District Services Improvement Program (DSIP): is it an effective means of devolved funding to better reach the people or is it a members’ personal slush fund? Is DSIP funding (or the withholding of it) a way for the executive government to reward or penalise Members of Parliament at whim – and does it become a handy scapegoat for penalised MPs who haven’t delivered nor were ever going to? PNG Echo explores these questions.
An urgent application to the Supreme Court of Papua New Guinea has been lodged by Belden Namah (and/or the Opposition) and will be heard on March 14.
The application seeks to halt the mooted release of 2014 DSIP funds by the Minister of Finance James Marape, until the completed payment of 2013 funds owing to all MPs, especially Opposition Members.
Deputy Leader of the Opposition, Sam Basil announced that while all Government Minsters were paid in full by November 2103 (K10million), Members of the Opposition have received only K6 million paid in two batches – the first K3million in June 2013 and the second tranche of K3million in January 2014. (The second K3 million Basil claims has not reached opposition MPs because it was deposited in the wrong account)
It is not known (by this writer) when the remainder (K4million) is due to be paid or if it will be.
The Opposition is livid; they want what they consider their due.
That’s fair enough.
The money is for the benefit their constituents (or should be). It just beggars belief that the person with whom they should have to do battle is the Prime Minister himself.
Peter O’Neill is as much the Leader of Vanimo and Bulolo as he is of Ialibu. Holding some MPs to ransom by denying their constituents access to funding is discriminatory and shabby politicking.
Reaping what one sows
That O’Neill’s role in this saga is hardly honourable does not make Namah’s stand any more virtuous.
In court, O’Neill will argue that the funds are not covered by the constitution while Namah’s lawyers will argue that an Act of Parliament covers the funds, so the constitution applies.
In this battle, Namah may well find himself on a hiding to nothing…and if so, he’ll have no one to blame but himself.
In 2011, the O’Neill/Namah government set a dangerous precedent when it chose to ignore a Supreme Court ruling. They argued the supremacy of the Parliament over the courts as they plunged the country into a constitutional crisis such as it had never before seen. In this Namah was not only complicit but a leading protagonist.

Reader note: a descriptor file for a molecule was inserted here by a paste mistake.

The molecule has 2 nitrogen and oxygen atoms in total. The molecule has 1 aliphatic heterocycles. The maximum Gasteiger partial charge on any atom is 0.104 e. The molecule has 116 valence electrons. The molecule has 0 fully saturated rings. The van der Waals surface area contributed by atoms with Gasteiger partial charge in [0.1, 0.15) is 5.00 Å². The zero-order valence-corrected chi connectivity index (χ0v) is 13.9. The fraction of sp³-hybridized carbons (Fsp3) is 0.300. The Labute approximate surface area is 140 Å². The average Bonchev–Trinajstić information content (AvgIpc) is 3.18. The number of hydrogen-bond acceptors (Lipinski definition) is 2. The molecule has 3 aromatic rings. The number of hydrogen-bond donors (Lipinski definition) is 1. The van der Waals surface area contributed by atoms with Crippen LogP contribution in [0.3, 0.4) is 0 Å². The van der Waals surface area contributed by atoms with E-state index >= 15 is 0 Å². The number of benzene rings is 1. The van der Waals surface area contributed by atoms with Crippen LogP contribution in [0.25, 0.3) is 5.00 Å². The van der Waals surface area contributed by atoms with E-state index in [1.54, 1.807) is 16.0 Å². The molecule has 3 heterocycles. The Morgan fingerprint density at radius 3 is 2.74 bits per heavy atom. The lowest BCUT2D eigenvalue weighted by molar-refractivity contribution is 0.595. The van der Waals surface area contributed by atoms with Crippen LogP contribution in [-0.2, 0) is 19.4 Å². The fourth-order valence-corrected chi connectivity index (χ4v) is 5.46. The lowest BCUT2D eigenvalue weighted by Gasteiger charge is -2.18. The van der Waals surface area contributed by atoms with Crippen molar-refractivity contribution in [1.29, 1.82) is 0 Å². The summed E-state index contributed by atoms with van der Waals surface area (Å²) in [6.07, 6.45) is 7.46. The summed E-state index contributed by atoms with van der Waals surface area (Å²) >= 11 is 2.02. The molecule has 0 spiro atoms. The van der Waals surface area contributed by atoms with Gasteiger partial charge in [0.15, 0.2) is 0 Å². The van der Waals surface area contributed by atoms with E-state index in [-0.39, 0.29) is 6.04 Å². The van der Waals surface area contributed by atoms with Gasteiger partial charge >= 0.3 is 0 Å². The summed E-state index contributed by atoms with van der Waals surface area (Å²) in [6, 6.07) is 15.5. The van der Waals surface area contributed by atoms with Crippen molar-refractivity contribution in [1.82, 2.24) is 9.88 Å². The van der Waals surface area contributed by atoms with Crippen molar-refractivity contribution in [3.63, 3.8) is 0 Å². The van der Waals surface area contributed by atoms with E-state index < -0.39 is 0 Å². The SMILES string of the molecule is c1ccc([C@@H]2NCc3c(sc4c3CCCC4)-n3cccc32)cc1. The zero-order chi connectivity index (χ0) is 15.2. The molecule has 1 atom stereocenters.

Yet the number on the floor of parliament then was not as great as the number O’Neill now commands.
Someone who wiped his feet on the constitution and the courts of Papua New Guinea (Namah), is now going to them, cap in hand, to save his bacon. It must be a delicious irony for Chief Justice Sir Salamo Injia whose court Namah violated.
Don’t blame it on the good times…just blame it on the boogie Prime Minister
Namah has so seldom been seen lately in Vanimo and so often in Singapore that some of his constituents have started calling him the Member for Singapore.
So what prompted Namah to take himself and “an outstanding team of 30 people” back to his constituency last week? (As reported breathlessly on Vanimo/Green’s Facebook page)
The “outstanding team” (where’s that ironic font?) included Deputy Opposition Leader, Sam Basil and Noel Anjo Kolao (of Barmy Army fame) – a motley crew.
According to the site, the visit was:
…a purging exercise to put to rest doubts created by critics and the like regarding issues and questions as to what the member has done for his electorate.
While this report, in typical self-congratulatory manner, marvels at Namah’s own initiatives (which if put in list form amount to little considering the time frame), Post Courier journalist Nellie Setepano mentions seven projects that have ground to a halt for lack of funding.
It’s O’Neill’s fault that the Don Bosco Secondary School has no access to satellite, Namah told students and teachers. It’s because of the withholding of the DSIP funds.
And that’s why Namah was in Vanimo – to deny his own culpability.